Why are there so many tunnels under Barnumbia? We have the answer.
The year is 8,500 BCE. megatherium americanum, a now extinct species of giant ground sloths, roams the earth. Often measuring over 12 feet tall, and weighing up to four tons, these magnificent creatures coexisted with ancient humans, and dug massive tunnels the circumference of an average-sized car. Bwog et al. posits that the Barnard tunnels have existed much longer than the city of New York, as far back as the existence of these gentle giants.
First to consider is this essential question: why are there so many tunnels under Columbia? Unlike many other universities, underground hallways and caverns abound. We have done extensive research—thinking about this in our spare time—and exposed the truth. The tunnels were dug thousands of years ago on the very island of Manhattan, by a very lost giant ground sloth.
To date, the relationship between humans and animals has been deeply intertwined. Additionally, the history of domestication is equally as prominent as humans’ use of natural architecture like caves and natural bridges. Naturally, then, the Barnumbia tunnels were an example of this relationship with native fauna, and the use of natural architecture.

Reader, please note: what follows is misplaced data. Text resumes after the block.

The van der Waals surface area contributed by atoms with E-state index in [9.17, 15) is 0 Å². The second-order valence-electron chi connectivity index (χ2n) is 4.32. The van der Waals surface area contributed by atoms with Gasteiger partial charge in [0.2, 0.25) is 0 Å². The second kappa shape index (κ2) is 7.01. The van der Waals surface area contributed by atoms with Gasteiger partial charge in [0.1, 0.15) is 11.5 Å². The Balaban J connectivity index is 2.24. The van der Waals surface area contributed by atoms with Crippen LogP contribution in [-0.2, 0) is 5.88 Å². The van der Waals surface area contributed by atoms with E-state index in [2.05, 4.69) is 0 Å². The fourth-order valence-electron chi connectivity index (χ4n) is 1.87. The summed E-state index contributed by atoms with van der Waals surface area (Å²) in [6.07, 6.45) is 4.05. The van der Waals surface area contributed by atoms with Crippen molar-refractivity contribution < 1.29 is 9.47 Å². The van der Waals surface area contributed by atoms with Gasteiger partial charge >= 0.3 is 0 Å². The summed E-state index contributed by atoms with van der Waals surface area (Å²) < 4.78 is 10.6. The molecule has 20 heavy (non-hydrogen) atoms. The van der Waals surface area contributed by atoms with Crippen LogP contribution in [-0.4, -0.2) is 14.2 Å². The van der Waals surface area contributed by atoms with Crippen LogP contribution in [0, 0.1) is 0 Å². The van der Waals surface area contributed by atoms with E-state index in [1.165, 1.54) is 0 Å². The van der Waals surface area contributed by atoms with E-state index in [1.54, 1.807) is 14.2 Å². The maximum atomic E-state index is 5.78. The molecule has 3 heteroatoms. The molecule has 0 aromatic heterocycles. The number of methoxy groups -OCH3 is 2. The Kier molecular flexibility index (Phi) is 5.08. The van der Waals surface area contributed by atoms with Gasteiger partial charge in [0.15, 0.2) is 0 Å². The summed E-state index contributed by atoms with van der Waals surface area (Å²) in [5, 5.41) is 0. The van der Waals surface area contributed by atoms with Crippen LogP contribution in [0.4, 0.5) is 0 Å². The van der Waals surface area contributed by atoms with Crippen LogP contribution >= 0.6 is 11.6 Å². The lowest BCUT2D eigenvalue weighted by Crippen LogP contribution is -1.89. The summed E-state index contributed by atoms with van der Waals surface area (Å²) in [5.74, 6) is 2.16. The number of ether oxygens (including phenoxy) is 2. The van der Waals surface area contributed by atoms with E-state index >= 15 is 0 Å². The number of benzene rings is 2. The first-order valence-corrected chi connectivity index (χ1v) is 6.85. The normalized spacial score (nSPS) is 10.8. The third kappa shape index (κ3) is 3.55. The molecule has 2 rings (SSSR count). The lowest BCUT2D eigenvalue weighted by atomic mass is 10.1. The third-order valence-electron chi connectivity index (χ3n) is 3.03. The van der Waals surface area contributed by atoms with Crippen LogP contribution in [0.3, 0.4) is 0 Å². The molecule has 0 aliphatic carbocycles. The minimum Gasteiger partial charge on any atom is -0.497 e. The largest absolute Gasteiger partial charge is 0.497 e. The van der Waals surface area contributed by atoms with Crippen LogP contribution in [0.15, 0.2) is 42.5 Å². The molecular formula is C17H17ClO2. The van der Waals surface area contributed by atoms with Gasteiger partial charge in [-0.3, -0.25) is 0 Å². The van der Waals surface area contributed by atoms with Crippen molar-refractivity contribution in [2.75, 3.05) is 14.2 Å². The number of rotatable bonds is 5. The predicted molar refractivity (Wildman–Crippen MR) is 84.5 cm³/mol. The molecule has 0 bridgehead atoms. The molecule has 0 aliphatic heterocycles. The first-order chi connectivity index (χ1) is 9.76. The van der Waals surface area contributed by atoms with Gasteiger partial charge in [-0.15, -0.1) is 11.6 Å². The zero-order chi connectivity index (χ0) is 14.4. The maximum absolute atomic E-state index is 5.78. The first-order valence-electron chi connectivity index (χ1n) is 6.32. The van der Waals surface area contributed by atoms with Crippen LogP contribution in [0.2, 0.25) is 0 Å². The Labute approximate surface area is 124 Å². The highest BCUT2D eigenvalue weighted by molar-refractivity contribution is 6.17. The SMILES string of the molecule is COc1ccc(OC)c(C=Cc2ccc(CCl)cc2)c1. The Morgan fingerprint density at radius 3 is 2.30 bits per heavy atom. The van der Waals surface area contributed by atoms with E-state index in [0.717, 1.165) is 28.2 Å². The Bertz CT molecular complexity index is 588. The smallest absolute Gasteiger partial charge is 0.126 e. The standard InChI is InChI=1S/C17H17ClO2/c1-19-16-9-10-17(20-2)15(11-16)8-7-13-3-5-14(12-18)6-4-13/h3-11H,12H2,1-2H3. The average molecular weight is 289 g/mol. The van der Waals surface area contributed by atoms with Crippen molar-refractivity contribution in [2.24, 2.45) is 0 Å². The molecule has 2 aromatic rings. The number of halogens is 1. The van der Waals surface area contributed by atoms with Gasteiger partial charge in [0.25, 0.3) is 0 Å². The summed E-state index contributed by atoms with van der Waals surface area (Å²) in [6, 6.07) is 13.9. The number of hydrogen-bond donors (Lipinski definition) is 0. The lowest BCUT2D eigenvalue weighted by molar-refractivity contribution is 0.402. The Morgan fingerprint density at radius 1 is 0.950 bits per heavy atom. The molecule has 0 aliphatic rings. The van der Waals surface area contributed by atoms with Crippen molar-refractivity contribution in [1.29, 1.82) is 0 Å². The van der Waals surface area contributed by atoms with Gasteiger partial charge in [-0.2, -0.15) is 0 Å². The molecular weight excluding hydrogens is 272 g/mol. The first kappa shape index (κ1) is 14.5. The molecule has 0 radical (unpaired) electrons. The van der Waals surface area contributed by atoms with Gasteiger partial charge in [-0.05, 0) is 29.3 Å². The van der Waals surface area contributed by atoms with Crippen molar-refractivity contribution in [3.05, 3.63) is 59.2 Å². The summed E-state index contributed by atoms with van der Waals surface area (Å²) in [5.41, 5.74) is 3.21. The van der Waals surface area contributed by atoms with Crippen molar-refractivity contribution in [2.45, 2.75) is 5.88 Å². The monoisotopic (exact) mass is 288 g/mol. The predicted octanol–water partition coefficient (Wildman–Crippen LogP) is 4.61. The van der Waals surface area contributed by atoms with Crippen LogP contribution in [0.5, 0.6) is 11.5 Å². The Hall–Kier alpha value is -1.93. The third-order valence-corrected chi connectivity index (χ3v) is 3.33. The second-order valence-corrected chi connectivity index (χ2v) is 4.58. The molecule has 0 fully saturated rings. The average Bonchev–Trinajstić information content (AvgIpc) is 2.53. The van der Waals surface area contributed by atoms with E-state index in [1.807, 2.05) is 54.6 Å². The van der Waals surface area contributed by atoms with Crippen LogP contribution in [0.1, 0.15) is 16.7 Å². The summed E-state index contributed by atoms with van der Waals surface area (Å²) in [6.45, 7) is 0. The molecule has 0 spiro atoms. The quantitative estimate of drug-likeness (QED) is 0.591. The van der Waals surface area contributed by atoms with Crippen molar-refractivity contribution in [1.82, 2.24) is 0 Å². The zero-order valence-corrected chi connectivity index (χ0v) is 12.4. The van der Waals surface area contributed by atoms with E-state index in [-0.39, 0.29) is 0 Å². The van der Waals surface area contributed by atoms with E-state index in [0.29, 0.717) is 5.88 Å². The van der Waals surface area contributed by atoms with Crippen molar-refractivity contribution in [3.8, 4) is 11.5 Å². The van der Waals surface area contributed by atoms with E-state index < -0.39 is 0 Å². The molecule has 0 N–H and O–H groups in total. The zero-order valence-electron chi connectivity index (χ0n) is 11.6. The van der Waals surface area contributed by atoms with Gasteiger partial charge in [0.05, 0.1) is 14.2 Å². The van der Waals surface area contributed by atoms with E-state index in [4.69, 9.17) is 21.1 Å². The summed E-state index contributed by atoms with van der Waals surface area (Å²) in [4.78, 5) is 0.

The size of these tunnels is comparable to those dug by giant ground sloths, and they were inhabitants of this part of the world, give or take a few thousand miles. The tunnels they dug were also quite structurally sound, and many of them have survived the millennia and remain today, so it is no stretch to imagine they were still here when the colonies were founded. We think the city of New Amsterdam was actually built out from these tunnels. The megatherium tunnels were the reason the city was such an important urban center early on.
In fact, we believe early humans have been using these tunnels for much longer. For thousands of years, we posit that indigenous groups have been inhabiting and traveling through m. americanum tunnels. When the colonizers invaded and established New Amsterdam, Dutch colonists were searching for natural infrastructure in which to store food underground for the winter, they found these tunnels.
In the 19th century, the land was converted into the Bloomingdale Insane Asylum, and the tunnels were renovated to look more like traditionally built hallways for the use of orderlies and other staff of the institution. When Columbia and Barnard finally occupied the land, this history had been lost.
Bwog et al., however, has rediscovered this lost information through the inspired imagination of its members. Next time you travel through the tunnels on your way to Hewitt, think back to the very true history revealed to you here, and the enterprising sloth that dug the tunnels.
Very real tunnel image via Bwog Staff